“Effectiveness through computerization”

By Taylor Shelton

Around the country and around the world, municipal governments are turning to new technologies in order to solve a range of problems facing contemporary cities. From the futuristic control room created by IBM at the Rio Operations Center to the bevy of apps created by Code for America fellows around the US, these technological solutions are seen as ways to make urban management more efficient and effective in an era where cities are simultaneously faced with booming populations, global climate change and austerity programs.

But the idea that technology can change the way government operates isn’t new. Work like historian Jennifer Light’s From Warfare to Welfare demonstrates how these ideas took hold in an earlier era, when the technology-centric mindset of the American defense industry began to be imported into the realm of American urban planning in places like New York City through institutions like the RAND Corporation. Similar processes were happening all over the country, even in Atlanta.

While browsing some of the archival documents available online through the Georgia State University Libraries’ Planning Atlanta collection, I happened to come across the 1972 Annual Report of the Fulton County Board of Commissioners. A summary of some of the county government’s most important (though still fairly mundane) initiatives for the year, three pages stood out towards the end of the report under the heading “Effectiveness through computerization”.

IBM2401

Featuring large pictures of both an IBM 2401 magnetic tape storage unit and an IBM System/360 mainframe computer, these pages extolled the benefits of new computational technologies for the functioning of the Fulton County government. Interestingly enough, however, these benefits were largely couched in the same language used to talk about the benefits of more advanced ‘big data’ technologies to urban problems today.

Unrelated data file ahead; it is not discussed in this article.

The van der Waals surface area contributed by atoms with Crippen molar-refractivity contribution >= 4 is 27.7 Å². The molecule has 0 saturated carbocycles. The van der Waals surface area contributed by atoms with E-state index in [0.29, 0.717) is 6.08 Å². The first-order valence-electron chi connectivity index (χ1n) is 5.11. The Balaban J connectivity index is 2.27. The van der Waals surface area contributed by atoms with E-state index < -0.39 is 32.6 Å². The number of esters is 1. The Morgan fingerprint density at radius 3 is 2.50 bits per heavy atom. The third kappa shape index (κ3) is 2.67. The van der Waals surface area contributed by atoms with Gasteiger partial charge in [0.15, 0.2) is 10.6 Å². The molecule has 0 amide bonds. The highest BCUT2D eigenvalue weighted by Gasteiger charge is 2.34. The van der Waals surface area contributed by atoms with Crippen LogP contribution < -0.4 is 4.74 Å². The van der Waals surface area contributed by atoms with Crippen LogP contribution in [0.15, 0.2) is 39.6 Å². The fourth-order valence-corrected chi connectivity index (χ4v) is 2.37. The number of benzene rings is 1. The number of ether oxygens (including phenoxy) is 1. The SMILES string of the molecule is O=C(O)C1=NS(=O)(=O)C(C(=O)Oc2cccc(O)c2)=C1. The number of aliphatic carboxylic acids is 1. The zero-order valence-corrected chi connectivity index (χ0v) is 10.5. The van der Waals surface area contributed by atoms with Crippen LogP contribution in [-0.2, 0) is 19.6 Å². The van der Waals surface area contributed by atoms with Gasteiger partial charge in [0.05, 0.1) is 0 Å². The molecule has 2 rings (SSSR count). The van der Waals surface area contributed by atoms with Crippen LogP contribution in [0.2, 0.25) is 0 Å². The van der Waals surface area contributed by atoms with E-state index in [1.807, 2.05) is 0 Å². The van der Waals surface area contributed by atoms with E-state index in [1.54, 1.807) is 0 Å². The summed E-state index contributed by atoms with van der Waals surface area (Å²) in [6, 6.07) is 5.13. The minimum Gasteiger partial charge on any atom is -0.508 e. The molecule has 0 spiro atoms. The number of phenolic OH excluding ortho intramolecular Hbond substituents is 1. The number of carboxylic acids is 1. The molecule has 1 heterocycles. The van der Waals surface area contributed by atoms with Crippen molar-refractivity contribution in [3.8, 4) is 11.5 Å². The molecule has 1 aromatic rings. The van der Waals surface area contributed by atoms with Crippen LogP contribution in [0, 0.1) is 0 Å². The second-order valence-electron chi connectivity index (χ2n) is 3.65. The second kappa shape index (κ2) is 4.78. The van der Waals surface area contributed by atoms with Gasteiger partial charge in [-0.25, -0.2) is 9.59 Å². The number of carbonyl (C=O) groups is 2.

System360

Through the adoption of these new computing technologies, the county government could “provid[e] the taxpayer with the maximum return for his [sic] tax dollar” by “increasing productivity by producing more with the same amount of human effort”, even allowing “one department [to] reduce total personnel required over a five year period”. The computer was thought to “improve allocation of resources”, “render service in the most effective and efficient manner” and even “rapidly simulate the effect of contemplated changes” to various policies in order to choose the optimal path. The report even argued that “the computer can…provide an impartial watchdog”, echoing contemporary notions that the use of data-driven processes in government can remove the ostensibly unnecessary politics from government decision-making. It even makes some (admittedly strange) diversions into the potential “use of data for psychological modeling” of juveniles at risk of delinquent behavior, a kind of proto-predictive policing.

Ultimately, however, we can see a clear connection between the past and present of urban technologies. Even though we’ve come a long way from magnetic tape and analog switches and knobs, many of the same actors (e.g., IBM) and discourses have remained firmly in play. So for all of the talk about the revolutionary potential of these new technologies, it’s important to keep in mind the very situation we’re in now was brought about (at least in part) by technologies that were thought of in much the same way nearly half a century ago.

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